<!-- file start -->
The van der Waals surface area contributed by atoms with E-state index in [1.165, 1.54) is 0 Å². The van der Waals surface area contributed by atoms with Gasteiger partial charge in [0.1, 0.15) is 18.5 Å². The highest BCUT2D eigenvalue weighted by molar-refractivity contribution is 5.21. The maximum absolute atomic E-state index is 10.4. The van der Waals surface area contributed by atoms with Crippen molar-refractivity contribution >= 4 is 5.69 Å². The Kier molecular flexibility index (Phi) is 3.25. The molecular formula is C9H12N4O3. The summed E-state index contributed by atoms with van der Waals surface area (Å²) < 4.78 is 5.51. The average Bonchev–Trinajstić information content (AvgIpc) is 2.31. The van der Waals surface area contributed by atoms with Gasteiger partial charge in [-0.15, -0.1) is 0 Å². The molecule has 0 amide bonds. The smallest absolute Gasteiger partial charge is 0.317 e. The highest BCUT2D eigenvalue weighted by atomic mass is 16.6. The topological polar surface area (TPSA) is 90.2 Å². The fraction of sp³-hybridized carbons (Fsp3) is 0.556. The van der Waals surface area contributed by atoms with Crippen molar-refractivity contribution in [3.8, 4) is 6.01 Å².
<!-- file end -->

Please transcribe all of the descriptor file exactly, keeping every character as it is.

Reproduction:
The van der Waals surface area contributed by atoms with E-state index in [1.165, 1.54) is 0 Å². The van der Waals surface area contributed by atoms with Gasteiger partial charge in [0.1, 0.15) is 18.5 Å². The highest BCUT2D eigenvalue weighted by molar-refractivity contribution is 5.21. The maximum absolute atomic E-state index is 10.4. The van der Waals surface area contributed by atoms with Crippen molar-refractivity contribution >= 4 is 5.69 Å². The Kier molecular flexibility index (Phi) is 3.25. The molecular formula is C9H12N4O3. The summed E-state index contributed by atoms with van der Waals surface area (Å²) < 4.78 is 5.51. The average Bonchev–Trinajstić information content (AvgIpc) is 2.31. The van der Waals surface area contributed by atoms with Gasteiger partial charge in [-0.15, -0.1) is 0 Å². The molecule has 0 amide bonds. The smallest absolute Gasteiger partial charge is 0.317 e. The highest BCUT2D eigenvalue weighted by atomic mass is 16.6. The topological polar surface area (TPSA) is 90.2 Å². The fraction of sp³-hybridized carbons (Fsp3) is 0.556. The van der Waals surface area contributed by atoms with Crippen molar-refractivity contribution in [3.8, 4) is 6.01 Å².